Richard Cipro is a cop, and not just any cop—he’s one of the biggest Back The Blue cop propagandists in the city. I mean the guy’s a walking Punisher logo. He’s the sort of guy who thinks Black Lives Matter and Antifa are one big terrorist organization. The guy is all police all the time and if he were to get a seat on the council he would join Donna Colorio, Kate Toomey and Moe Bergman in their holy war to make sure the cops get everything they want no questions asked.
Further, Cipro as a cop is a city employee, which is an obvious conflict of interest. For some reason, it’s not legally a conflict of interest. But like come on the guy’s gonna be voting on his own paycheck. It is definitionally a conflict of interest regardless of the legal statute that allows Cipro to run.
Of all the challengers in this year’s election, Cipro is the most dangerous. He’s active in the local police union and he’s a common poster on the most racist corner of Worcester Internet, the patrolman’s union Facebook page. He has a clear base of support.
Cipro has come at Rose aggressively for Rose’s vote to support a plan from the City Manager to remove cops from schools. Like I said, Rose is in lockstep with the mayor and the mayor supported it. It was a good vote on a decent piece of public policy. Taking school resources officers out of the schools is one of the better things to come out of Worcester City Hall in quite some time. But to Cipro and people like Cipro, it’s a horrible affront. There are a lot of weird little townies that are big big mad that the city voted to remove school resource officers, and Cipro is channeling that anger into his campaign. Cipro is also trying to say Rose wants to defund the police, which I wish was true. Not even close.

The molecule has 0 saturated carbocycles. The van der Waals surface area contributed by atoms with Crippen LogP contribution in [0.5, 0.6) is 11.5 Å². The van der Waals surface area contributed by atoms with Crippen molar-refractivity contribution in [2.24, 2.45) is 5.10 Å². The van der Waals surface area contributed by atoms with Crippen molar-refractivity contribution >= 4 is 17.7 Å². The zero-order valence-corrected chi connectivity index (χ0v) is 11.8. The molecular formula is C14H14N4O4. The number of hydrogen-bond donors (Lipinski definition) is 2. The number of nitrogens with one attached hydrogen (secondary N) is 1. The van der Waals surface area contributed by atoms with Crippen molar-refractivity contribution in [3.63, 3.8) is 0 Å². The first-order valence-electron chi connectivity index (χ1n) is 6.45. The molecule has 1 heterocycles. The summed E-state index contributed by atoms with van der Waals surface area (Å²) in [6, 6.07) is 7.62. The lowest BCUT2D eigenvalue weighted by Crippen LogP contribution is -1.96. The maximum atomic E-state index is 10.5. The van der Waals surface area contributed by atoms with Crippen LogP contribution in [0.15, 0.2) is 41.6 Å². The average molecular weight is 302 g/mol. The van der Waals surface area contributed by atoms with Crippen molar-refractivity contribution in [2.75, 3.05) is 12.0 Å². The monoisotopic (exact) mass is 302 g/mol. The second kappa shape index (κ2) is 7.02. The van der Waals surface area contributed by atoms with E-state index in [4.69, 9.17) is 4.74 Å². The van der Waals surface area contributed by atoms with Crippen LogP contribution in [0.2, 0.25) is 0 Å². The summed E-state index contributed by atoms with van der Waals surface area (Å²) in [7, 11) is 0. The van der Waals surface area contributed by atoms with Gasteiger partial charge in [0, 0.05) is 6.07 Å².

Still, Rose is fine. Cipro is horrible. If you live in District 1, please get out tomorrow and vote for Rose. A Worcester in which a Cipro has political power is a much, much worse Worcester.
The third candidate, David Shea, is sort of a mystery. He doesn’t have a campaign Facebook page or website which is suspect. He might be on the ballot in name only and is, in any case, the least serious candidate of the three.